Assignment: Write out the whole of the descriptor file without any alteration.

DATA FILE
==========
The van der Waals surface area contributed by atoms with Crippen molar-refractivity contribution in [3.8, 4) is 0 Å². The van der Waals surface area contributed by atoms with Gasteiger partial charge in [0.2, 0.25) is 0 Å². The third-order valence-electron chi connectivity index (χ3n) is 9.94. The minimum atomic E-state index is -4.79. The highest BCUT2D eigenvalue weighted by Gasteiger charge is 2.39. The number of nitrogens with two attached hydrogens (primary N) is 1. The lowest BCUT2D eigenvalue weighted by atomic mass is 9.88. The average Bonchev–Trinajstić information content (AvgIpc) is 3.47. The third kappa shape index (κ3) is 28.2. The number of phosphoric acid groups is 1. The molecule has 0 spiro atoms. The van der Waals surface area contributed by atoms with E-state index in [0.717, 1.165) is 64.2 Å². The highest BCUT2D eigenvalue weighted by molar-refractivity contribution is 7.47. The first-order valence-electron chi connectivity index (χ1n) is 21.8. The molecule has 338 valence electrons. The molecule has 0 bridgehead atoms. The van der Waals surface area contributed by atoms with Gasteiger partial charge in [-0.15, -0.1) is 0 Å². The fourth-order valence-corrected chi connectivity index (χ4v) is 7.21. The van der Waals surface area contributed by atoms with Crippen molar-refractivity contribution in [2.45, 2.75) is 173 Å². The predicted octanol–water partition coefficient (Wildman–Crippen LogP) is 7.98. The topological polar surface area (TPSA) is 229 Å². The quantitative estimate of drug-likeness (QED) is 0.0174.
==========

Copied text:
The van der Waals surface area contributed by atoms with Crippen molar-refractivity contribution in [3.8, 4) is 0 Å². The van der Waals surface area contributed by atoms with Gasteiger partial charge in [0.2, 0.25) is 0 Å². The third-order valence-electron chi connectivity index (χ3n) is 9.94. The minimum atomic E-state index is -4.79. The highest BCUT2D eigenvalue weighted by Gasteiger charge is 2.39. The number of nitrogens with two attached hydrogens (primary N) is 1. The lowest BCUT2D eigenvalue weighted by atomic mass is 9.88. The average Bonchev–Trinajstić information content (AvgIpc) is 3.47. The third kappa shape index (κ3) is 28.2. The number of phosphoric acid groups is 1. The molecule has 0 spiro atoms. The van der Waals surface area contributed by atoms with E-state index in [0.717, 1.165) is 64.2 Å². The highest BCUT2D eigenvalue weighted by molar-refractivity contribution is 7.47. The first-order valence-electron chi connectivity index (χ1n) is 21.8. The molecule has 338 valence electrons. The molecule has 0 bridgehead atoms. The van der Waals surface area contributed by atoms with Gasteiger partial charge in [-0.15, -0.1) is 0 Å². The fourth-order valence-corrected chi connectivity index (χ4v) is 7.21. The van der Waals surface area contributed by atoms with Crippen molar-refractivity contribution in [2.45, 2.75) is 173 Å². The predicted octanol–water partition coefficient (Wildman–Crippen LogP) is 7.98. The topological polar surface area (TPSA) is 229 Å². The quantitative estimate of drug-likeness (QED) is 0.0174.